1932 Bugatti Type 55 Roadster
This technical development of the Type 43 incorporates much of Bugatti’s motorsport know-how: the 2.3-liter supercharged eight-cylinder engine comes from the Type 51 racing car. This super-sporty engine produces up to 160 hp, which gave it unheard-of performance at the time compared to its nearly century-old competitors. As for the chassis, Bugatti relies on the proven configuration of the Type 54 racing car. Thanks to its high power and low center of gravity, this lightweight 950 kg roadster offers sporty handling and grip. The Type 55 Roadster can reach up to 180 km/h. In total, only 38 examples of the Type 55 were produced, in the form of coupés and roadsters.
Bugatti Type 57 Roadster Grand Raid Gangloff from 1934
Jean Bugatti built the Type 57, a fast and sporty luxury car, starting in 1933. From the beginning, his plans included different types of bodywork for his customers. The very first Type 57 model has a 3.3-litre eight-cylinder engine and an output of 135 PS – later models will exceed 200 PS. The young Jean Bugatti also encouraged custom builds by outside coachbuilders, and the 1934 Roadster Grand Raid Gangloff is an example. This two-seater is defined by the flowing shapes of the engine cover, the bulges at the back of the seats, a two-piece windscreen and wings with organic curves. Between 1934 and 1940, Bugatti produced around 750 examples of the Type 57, including coupes, convertibles, roadsters and racing cars. The Type 57 Roadster Grand Raid Gangloff remains a truly unique vehicle.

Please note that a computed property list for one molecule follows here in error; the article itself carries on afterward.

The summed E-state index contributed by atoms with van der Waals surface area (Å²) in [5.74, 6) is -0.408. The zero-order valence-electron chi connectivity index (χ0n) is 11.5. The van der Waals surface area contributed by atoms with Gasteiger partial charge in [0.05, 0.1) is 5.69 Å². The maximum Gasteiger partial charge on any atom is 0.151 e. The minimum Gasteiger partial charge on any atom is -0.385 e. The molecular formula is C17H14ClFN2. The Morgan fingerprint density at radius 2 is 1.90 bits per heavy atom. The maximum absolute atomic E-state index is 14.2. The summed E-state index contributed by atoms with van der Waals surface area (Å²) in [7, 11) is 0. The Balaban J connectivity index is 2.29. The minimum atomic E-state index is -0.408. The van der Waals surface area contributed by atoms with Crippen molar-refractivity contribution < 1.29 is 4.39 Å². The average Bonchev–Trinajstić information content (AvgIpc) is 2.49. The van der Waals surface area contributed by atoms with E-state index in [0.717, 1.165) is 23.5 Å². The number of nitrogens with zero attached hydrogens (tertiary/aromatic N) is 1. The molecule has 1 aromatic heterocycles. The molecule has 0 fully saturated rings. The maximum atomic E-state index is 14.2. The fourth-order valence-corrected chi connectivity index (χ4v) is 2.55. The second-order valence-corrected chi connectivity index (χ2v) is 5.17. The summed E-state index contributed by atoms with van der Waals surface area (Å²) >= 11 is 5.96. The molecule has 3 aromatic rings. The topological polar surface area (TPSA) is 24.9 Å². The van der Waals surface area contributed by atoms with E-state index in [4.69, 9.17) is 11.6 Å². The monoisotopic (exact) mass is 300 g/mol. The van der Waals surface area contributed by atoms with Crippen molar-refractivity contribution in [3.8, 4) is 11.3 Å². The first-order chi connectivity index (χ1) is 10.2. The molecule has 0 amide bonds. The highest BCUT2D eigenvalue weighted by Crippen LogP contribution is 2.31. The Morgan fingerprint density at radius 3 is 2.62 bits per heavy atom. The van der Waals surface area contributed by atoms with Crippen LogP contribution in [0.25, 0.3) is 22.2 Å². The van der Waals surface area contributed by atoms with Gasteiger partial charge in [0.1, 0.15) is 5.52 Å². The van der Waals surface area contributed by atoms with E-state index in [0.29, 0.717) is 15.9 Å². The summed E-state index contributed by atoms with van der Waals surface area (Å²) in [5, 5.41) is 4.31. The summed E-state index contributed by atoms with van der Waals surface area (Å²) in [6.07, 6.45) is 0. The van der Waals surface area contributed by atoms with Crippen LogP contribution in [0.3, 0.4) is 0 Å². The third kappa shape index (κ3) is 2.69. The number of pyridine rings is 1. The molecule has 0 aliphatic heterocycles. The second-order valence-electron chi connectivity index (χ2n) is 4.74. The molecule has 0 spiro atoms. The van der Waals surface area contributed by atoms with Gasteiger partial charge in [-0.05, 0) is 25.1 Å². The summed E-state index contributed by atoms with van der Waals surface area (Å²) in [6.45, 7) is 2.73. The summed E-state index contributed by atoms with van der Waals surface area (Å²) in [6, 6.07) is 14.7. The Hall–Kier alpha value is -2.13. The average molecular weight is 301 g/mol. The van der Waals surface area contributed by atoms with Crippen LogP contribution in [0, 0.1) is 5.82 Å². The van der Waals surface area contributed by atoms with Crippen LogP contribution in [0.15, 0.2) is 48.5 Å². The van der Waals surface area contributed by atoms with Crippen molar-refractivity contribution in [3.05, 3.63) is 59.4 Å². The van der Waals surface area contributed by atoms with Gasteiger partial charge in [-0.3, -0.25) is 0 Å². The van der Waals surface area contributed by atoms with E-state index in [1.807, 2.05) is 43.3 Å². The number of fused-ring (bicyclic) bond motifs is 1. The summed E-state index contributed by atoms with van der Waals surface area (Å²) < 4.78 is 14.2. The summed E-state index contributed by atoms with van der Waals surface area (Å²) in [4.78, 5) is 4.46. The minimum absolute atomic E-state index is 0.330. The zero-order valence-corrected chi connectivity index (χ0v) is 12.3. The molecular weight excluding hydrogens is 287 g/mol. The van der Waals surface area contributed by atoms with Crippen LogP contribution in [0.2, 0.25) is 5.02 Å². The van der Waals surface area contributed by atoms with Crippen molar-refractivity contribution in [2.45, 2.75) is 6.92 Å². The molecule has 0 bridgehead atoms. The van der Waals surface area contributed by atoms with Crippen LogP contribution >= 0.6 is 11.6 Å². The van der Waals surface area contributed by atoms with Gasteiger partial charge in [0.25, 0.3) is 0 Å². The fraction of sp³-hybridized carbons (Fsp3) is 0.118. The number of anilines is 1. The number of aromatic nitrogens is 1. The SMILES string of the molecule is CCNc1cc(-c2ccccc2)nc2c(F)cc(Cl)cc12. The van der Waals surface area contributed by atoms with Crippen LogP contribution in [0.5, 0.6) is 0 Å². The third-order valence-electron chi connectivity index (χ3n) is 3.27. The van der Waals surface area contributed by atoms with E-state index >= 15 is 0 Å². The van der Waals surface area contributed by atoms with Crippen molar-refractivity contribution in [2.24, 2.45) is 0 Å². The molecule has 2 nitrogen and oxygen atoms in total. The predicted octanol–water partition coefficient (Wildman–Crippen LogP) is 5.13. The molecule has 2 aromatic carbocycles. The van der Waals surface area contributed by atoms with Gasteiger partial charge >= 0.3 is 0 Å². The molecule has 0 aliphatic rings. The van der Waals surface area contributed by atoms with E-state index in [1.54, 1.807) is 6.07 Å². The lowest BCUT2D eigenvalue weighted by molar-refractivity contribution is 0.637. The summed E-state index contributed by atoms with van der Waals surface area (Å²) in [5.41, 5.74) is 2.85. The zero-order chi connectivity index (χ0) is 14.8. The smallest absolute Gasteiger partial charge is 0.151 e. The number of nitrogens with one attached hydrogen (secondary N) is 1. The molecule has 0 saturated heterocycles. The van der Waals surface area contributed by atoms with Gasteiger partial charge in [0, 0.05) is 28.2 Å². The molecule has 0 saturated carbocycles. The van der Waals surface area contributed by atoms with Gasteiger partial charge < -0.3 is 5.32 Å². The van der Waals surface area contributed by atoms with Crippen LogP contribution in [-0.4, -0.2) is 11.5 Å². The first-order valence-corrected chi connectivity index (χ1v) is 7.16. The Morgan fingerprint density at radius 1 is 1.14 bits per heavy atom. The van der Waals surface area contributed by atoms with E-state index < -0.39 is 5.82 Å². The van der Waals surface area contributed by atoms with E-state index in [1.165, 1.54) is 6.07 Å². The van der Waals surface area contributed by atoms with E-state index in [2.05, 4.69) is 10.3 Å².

Bugatti Type 57 SC Corsica Roadster from 1938